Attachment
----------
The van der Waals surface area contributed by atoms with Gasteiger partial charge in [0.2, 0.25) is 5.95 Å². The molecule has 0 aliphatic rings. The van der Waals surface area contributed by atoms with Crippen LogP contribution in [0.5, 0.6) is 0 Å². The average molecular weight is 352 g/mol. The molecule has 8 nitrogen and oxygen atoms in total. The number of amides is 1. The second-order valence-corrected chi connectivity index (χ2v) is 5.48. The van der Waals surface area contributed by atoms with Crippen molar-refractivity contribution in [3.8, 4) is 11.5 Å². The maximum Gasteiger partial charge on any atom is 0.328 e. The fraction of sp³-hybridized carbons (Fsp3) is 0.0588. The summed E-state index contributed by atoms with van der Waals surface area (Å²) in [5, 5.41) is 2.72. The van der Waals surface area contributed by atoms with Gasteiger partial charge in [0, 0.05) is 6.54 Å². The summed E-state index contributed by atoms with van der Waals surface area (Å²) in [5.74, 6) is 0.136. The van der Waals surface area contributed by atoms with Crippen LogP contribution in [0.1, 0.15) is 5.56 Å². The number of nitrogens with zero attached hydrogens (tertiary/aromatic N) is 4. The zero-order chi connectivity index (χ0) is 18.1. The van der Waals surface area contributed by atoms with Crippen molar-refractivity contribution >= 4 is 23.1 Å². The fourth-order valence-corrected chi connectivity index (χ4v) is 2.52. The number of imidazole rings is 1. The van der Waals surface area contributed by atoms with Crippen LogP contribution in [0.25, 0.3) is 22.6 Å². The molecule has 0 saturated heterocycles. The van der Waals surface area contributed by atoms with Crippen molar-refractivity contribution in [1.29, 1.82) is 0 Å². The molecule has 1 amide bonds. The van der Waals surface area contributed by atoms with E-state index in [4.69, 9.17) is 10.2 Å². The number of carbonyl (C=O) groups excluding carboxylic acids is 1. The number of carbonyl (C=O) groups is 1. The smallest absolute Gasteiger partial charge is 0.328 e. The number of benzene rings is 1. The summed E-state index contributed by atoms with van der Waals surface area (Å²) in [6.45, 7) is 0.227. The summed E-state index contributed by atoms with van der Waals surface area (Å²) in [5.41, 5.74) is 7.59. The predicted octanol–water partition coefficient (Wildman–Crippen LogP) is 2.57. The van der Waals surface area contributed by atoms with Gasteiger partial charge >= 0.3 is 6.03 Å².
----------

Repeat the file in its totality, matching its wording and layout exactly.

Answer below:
The van der Waals surface area contributed by atoms with Gasteiger partial charge in [0.2, 0.25) is 5.95 Å². The molecule has 0 aliphatic rings. The van der Waals surface area contributed by atoms with Crippen LogP contribution in [0.5, 0.6) is 0 Å². The average molecular weight is 352 g/mol. The molecule has 8 nitrogen and oxygen atoms in total. The number of amides is 1. The second-order valence-corrected chi connectivity index (χ2v) is 5.48. The van der Waals surface area contributed by atoms with Crippen molar-refractivity contribution in [3.8, 4) is 11.5 Å². The maximum Gasteiger partial charge on any atom is 0.328 e. The fraction of sp³-hybridized carbons (Fsp3) is 0.0588. The summed E-state index contributed by atoms with van der Waals surface area (Å²) in [5, 5.41) is 2.72. The van der Waals surface area contributed by atoms with Gasteiger partial charge in [0, 0.05) is 6.54 Å². The summed E-state index contributed by atoms with van der Waals surface area (Å²) in [5.74, 6) is 0.136. The van der Waals surface area contributed by atoms with Crippen LogP contribution in [0.1, 0.15) is 5.56 Å². The number of nitrogens with zero attached hydrogens (tertiary/aromatic N) is 4. The zero-order chi connectivity index (χ0) is 18.1. The van der Waals surface area contributed by atoms with Crippen molar-refractivity contribution >= 4 is 23.1 Å². The fourth-order valence-corrected chi connectivity index (χ4v) is 2.52. The number of imidazole rings is 1. The van der Waals surface area contributed by atoms with Crippen LogP contribution in [0.25, 0.3) is 22.6 Å². The molecule has 0 saturated heterocycles. The van der Waals surface area contributed by atoms with Crippen molar-refractivity contribution in [1.29, 1.82) is 0 Å². The molecule has 1 amide bonds. The van der Waals surface area contributed by atoms with E-state index in [4.69, 9.17) is 10.2 Å². The number of carbonyl (C=O) groups excluding carboxylic acids is 1. The number of carbonyl (C=O) groups is 1. The smallest absolute Gasteiger partial charge is 0.328 e. The number of benzene rings is 1. The summed E-state index contributed by atoms with van der Waals surface area (Å²) in [6.45, 7) is 0.227. The summed E-state index contributed by atoms with van der Waals surface area (Å²) in [5.41, 5.74) is 7.59. The predicted octanol–water partition coefficient (Wildman–Crippen LogP) is 2.57. The van der Waals surface area contributed by atoms with Gasteiger partial charge >= 0.3 is 6.03 Å².